Monday, February 20, 2017

Why have economists in the room?

Good politics makes bad economics and vice versa. The Trump administration's ideas on trade prove it. In today's WSJ, we see that "Trump eyes change in counting U.S. exports that could make trade gap look bigger."

Adam Smith pointed out many years ago "Nothing can be more absurd than the balance of trade." This "balance" (current account deficit) is reported and fretted over regularly. But less noticed is the simple fact that the deficit is necessarily mirrored by an equal and opposite surplus on the capital account.

Currency exchange rates reflect the supply and demand for any and all currencies. Supply and demand for any nation's goods and services as well as supply and demand for any nation's capital goods determine supply and demand for any nation's currency.  At the end of the day, currency values price and prompt all of these trades. 

Put it another way: Americans get to consume more than they produce because the world wants to invest in American capital goods. This also means that American taxpayers (and politicians) can consume more than they produce. Sweet deal all around.

What are the lessons? The world wants to invest in the U.S. Good news. The "trade gap" proves it.

It would be even better if the federal government (politicians) did not reap the benefits. These "investment opportunities" though attractive abroad (for the most part) do little good.  Far better if foreigners used their U.S. dollars to make productive U.S. investments.

Gains form trade are fundamental and beneficial.  Double-entry booking is also fundamental and beneficial.  I understand the politics. But why have economists in the room if they simply parrot the politics?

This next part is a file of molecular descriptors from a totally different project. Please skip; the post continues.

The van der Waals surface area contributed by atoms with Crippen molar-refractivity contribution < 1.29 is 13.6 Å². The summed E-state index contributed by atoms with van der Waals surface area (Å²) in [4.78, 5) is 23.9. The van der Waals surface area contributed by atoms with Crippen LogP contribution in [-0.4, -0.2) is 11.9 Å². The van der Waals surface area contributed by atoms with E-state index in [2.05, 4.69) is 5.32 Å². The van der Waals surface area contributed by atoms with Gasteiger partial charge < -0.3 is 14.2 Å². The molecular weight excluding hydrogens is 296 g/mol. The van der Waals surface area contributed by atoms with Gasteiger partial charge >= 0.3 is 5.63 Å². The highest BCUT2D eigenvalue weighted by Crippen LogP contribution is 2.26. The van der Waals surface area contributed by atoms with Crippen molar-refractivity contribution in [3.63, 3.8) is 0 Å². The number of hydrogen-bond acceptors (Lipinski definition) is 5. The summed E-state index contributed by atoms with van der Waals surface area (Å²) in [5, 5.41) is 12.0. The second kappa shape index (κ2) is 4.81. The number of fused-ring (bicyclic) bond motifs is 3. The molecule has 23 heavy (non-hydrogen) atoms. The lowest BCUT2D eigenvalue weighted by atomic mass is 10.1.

Wednesday, February 15, 2017

Practicalities, reputations, gossip

Dan Klein has a forthcoming paper (Independent Review) on "The Joys of Yiddish and Economics." Dan looks at the Leo Rosten classic as well as the essentials of Smithian-Hayekian economics and finds various parallel insights. Smith-Hayek famously noted the information content of prices and the useful embellishments of reputations -- whenever we buy or sell.

The characters that Rosten described were practical men and women. Survival was job #1. They could not afford to neglect practicalities. As such gathering information was fundamental. Where and when they could get it at low cost was part of survival. The humor is usually from the joy of recognition.

Thanks to the web, we now live in a sea of information. But we still engage in gossip (in person and on social media) because trust is always being tested. We network electronically as well as the old fashioned way. We seek (and find) the blend of networking opportunities (face-to-face as well as electronic) that works best for us in light of our personal situations.

It's really not so different from Rosten's characters and their situations.

Wednesday, February 08, 2017

The public (politicized) schools

Here is Eric Hanushek, arguably the most astute scholar on U.S. lower school performance (and what can be done about it), commenting on flat and dismal Pisa scores for U.S. students.  Note that he says U.S. scores have been "stagnant for the last decade". He also addresses and deflects the standard criticisms (excuses) for the status quo that are traditionally offered. Read the whole thing.

Below are data compiled by AEI's Mark Perry on what we pay for this tragedy.  All of this is poignant because the most contentious Trump cabinet appointment to date has been the confirmation of Betsy DeVos. It's telling that her critics charge that she is not from the education establishment. Revealing. They are unaware that they cite her most distinguishing qualification.